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Conflicts with Rome

This map is part of a series of 16 animated maps showing the history of Ancient Greece.

During the 3rd century BC, Southern Italy and Sicily became part of the Roman State, and some Greek cities decided to form alliances with their powerful new neighbour, who would then defend them in their local conflicts.

In 229, Greek cities on the Adriatic Sea and the coastal plains of Epirus were threatened by Illyrian pirates and decided to call on the Roman army to protect them.

But it was the “Macedonian Wars” that really gave Rome a foothold in the region. The Romans made alliances with the small kingdoms that had been created, which were now fighting against the descendants of the diadoci.

In the battle of Cynoscephalae in 197, during the 2nd Macedonian War, the Romans crushed the army of Philip V, King of Macedonia. A peace treaty was signed in 196, and the Greek cities were officially pronounced independent, though in fact they came under Roman rule.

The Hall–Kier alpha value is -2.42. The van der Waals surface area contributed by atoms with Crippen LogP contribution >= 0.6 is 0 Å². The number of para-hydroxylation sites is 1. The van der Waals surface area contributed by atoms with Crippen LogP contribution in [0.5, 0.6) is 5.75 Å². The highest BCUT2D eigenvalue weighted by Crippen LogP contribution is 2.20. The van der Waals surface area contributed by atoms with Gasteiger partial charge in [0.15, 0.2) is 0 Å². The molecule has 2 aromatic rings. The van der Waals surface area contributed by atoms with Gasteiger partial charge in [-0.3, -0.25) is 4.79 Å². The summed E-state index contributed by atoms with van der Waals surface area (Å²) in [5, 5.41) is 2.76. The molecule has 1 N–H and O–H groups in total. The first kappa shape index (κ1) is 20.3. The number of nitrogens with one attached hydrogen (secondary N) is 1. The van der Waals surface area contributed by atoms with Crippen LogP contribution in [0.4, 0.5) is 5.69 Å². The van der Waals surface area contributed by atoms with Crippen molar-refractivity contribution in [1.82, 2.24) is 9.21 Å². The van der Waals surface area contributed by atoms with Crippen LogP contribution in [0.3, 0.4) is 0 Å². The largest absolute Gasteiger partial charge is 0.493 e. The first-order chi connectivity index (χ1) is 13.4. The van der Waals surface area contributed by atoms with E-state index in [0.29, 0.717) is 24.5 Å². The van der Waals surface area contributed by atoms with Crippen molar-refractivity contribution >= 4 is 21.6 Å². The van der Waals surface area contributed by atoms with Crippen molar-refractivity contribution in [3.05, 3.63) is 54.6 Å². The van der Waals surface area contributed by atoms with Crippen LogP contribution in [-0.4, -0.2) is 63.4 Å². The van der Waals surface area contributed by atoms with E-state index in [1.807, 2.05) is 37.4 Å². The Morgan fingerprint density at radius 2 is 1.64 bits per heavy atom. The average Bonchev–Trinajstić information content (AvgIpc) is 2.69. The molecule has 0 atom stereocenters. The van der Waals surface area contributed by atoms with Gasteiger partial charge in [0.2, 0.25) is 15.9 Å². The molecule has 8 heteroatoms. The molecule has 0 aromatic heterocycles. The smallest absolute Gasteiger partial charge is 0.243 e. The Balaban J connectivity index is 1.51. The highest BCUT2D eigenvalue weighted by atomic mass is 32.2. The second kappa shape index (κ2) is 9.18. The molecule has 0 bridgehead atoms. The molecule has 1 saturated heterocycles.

In 192, the Seleucid King, Antiochus III, marched on Greece. The Roman Army blocked his march into Greece at Thermopylae, and he returned to Asia Minor. Beaten a second time at Magnesia ad Sipylum, Antiochus was forced to abandon Thrace and a large part of Asia Minor. 

Rome again invaded Greece in 168, defeating the Macedonian army at the Battle of Pydna. The Macedonian monarchy was abolished in 167, and the kingdom came under Roman authority.

In 149, a revolt broke out in Macedonia during the 4th Macedonian War, but this was quickly repressed by Rome, and the region became a Roman province governed by a proconsul whose seat was in Thessalonica. In 146, all Greece came under Roman rule. 


Hellenic civilization continued to spread throughout the Mediterranean Basin, in part thanks to its inclusion in the Roman Empire.